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RANDOX LABORATORIES

Molecular Tests Available for Multiple STIs

By Labmedica International staff writers
Posted on 31 Jul 2018
Mycoplasma genitalium (MG) is a sexually transmitted, small and pathogenic bacterium that lives on the ciliated epithelial cells of the urinary and genital tracts in humans. It is spread through unprotected intercourse and is now becoming resistant to antibiotics.

MG can present similar symptoms to chlamydia, which is the most common sexually transmitted infections (STI) in Australia, including a burning sensation when urinating and pain or bleeding during and after intercourse. Males may experience watery discharge from their penis. However, many patients are asymptomatic and do not know they are infected.

Image: A scanning electron micrograph (SEM) of Mycoplasma genitalium, which is a common cause of sexually transmitted infections, ranking only second to Chlamydia trachomatis in prevalence (Photo courtesy of Thomas Deerinck, NCMIR).
Image: A scanning electron micrograph (SEM) of Mycoplasma genitalium, which is a common cause of sexually transmitted infections, ranking only second to Chlamydia trachomatis in prevalence (Photo courtesy of Thomas Deerinck, NCMIR).

Most laboratories routinely test for chlamydia and gonorrhea, the two most pathogenic STIs, however Mycoplasma, Trichomonas and Ureaplasma are also STI infections, which can have health implications. AusDiagnostics (Mascot, Australia) a leading commercial supplier of highly multiplexed diagnostics to microbiology laboratories, currently sells a molecular test kit for all five STIs and is adding the common resistance genes found in Mycoplasma and gonorrhea in a new kit being validated at a hospital in Melbourne.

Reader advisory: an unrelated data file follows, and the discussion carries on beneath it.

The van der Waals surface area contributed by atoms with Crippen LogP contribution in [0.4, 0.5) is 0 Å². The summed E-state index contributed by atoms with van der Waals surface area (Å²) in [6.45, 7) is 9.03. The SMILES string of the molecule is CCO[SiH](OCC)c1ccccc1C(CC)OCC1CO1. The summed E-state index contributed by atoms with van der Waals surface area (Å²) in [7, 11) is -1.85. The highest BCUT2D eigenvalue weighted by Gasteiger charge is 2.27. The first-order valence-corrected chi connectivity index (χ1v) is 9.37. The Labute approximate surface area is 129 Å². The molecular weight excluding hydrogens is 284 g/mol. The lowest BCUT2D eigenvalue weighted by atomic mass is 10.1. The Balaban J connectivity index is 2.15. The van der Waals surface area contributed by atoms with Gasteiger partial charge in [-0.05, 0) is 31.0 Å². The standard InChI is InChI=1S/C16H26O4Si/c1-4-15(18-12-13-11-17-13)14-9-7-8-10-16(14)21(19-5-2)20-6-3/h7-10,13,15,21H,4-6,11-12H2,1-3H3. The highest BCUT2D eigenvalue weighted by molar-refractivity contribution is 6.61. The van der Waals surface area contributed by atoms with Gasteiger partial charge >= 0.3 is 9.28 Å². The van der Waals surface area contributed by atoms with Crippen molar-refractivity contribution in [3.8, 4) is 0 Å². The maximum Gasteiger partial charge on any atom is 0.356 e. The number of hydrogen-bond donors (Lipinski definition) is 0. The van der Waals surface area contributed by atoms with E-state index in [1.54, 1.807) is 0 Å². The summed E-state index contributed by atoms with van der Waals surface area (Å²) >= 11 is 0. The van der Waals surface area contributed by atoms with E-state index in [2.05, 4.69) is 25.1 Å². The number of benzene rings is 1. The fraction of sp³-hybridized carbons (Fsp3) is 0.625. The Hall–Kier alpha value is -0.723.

In a study performed at the hospital in Australia, samples that had previously been analyzed for chlamydia and gonorrhea were re-analyzed on the AusDiagnostics test kit. Three out of 72 were found to contain Mycoplasma genitalium and seven contained Ureaplasma urealyticum. This means that the traditional testing missed 14% of the STIs. Although the jury is still out on the severity of Ureaplasma in STI infections, this is still useful information for the treating doctor. In another study, four Trichomonas positives were found in 200 samples that had previously been declared free of STIs using tests that only measured chlamydia and gonorrhea.

Keith Stanley PhD, a professor and AusDiagnostics Managing Director, said, “It is important for doctors to test for a range of STIs to ensure that patients are treated for infections as early as possible. The advantage of a multiplex approach is that all the STI organisms and their resistance can be measured at one time from one sample instead of having to request a second test for resistance once a positive is found. This simplifies the laboratory work flow and reduces the chance of missing an important infection.”

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